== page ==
BC Geographical Names

Name Details:

Name: Capilano River
Feature TypeClick here for a list of
Feature Types.
:
River - Watercourse of variable size, which has tributaries and flows into a body of water or a larger watercourse
StatusClick here for an explanation of Status.: Official
Relative Location: Flows S through North Vancouver District Municipality into First Narrows, Burrard Inlet, New Westminster Land District
Latitude-LongitudeClick here for an explanation of Position Type.: 49°19'17''N, 123°08'22''W at the approximate mouth of this feature.
DatumClick here for an explanation of Datum.: NAD83
NTS MapClick here for an explanation of NTS Map.: 92G/6
Related MapClick here for an explanation of Related Maps.: 92G/11
92G/6
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Origin Notes and History:

Capilano Creek adopted in the 15th Report of the Geographic Board of Canada, 31 March 1917, as labelled on BC Lands' map 2B, 1914. Form of name changed to Capilano River 6 May 1947 on 92G/6.
Source: BC place name cards, or correspondence to/from BC's Chief Geographer or BC Geographical Names Office
"The supreme sia'm of the (Squawmish) tribe was known by the title TE Kiapila'noq, and had his headquarters at the mouth of the Homulcison creek, now called Capilano Creek."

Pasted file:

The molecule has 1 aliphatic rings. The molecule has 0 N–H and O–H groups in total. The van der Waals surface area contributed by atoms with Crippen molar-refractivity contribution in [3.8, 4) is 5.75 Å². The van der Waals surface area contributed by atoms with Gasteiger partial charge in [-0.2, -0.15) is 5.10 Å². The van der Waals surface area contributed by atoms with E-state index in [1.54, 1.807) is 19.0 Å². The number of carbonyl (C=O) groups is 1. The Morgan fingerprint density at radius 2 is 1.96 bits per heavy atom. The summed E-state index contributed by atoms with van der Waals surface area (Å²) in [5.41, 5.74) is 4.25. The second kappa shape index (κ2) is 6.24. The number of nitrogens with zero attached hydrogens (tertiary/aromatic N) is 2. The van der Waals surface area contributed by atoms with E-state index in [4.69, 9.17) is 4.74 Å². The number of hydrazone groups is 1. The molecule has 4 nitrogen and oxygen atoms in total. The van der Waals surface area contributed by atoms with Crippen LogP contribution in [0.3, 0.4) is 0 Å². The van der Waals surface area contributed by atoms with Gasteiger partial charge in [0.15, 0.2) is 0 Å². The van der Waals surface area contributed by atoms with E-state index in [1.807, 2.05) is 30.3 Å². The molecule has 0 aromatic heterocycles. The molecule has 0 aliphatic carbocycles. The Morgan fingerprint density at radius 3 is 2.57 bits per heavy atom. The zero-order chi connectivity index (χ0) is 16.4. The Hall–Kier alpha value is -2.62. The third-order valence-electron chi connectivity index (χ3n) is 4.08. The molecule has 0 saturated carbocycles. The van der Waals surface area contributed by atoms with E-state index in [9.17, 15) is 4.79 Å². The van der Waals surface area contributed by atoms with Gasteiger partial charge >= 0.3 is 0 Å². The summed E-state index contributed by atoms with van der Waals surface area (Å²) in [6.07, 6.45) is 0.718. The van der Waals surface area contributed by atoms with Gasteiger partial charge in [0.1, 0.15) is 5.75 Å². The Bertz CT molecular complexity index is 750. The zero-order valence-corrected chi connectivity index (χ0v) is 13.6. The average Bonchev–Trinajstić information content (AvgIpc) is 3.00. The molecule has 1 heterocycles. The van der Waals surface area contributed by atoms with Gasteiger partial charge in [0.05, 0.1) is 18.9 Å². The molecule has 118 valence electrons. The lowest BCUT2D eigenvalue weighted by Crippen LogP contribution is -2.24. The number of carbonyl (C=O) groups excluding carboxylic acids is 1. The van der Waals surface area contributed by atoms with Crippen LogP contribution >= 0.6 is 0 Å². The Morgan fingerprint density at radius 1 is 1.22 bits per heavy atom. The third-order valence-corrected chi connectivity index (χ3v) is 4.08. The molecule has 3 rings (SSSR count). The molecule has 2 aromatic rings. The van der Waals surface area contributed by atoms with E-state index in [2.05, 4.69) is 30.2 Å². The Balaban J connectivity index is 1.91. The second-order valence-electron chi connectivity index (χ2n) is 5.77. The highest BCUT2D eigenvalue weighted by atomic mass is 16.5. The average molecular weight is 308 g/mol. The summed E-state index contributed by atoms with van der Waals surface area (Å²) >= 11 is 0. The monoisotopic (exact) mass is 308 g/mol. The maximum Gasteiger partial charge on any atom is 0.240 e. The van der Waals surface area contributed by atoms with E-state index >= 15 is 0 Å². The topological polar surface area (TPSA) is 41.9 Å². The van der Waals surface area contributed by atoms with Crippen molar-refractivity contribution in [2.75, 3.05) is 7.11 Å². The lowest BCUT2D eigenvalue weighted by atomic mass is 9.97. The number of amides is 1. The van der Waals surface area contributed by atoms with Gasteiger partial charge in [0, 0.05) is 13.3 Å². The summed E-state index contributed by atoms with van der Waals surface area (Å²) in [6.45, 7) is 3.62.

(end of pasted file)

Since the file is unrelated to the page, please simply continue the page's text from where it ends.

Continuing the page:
Source: Nelson, Denys; Place Names of the Delta of the Fraser River; 1927, unpublished manuscript held in the Provincial Archives
Capilano is an adaption of a Salish word meaning "the people of Kiap", the hereditary name of the chief whose headquarters this place was.
Source: BC place name cards, or correspondence to/from BC's Chief Geographer or BC Geographical Names Office
From the Indian word Kiapila'noq, name of the supreme chief of the Squamish tribe which inhabited Howe Sound and Burrard Inlet. The village at the creek's mouth was his headquarters. Chief Joe Capilano, who gave Pauline Johnson the foundation for her "Legends of Vancouver", visited England in 1906 to lay Indian grievances before King Edward VII. He died in 1910, and is buried in a mausoleum in West Vancouver.
Source: Provincial Archives of BC "Place Names File" compiled 1945-1950 by A.G. Harvey from various sources, with subsequent additions
In the graveyard at the Mission (at North Vancouver) is a fine tombstone erected to the memory of Mrs. Chief Tom and which bears the following inscription: "Sacred to the memory of Josephine, beloved wife of the late Chief Tom of the Squawmish band of Indians. Her father, Chief George Capilano, met Captain Cook in 1782 and was the first to welcome and escort Captain Vancouver into Burrard Inlet on June 14, 1792. He advised his people to follow his example in welcoming the adventurers."
Source: Nelson, Denys; Place Names of the Delta of the Fraser River; 1927, unpublished manuscript held in the Provincial Archives
Headwaters at 49 33 - 123 08 on 92G/11.
Source: Canadian Geographical Names Database, Ottawa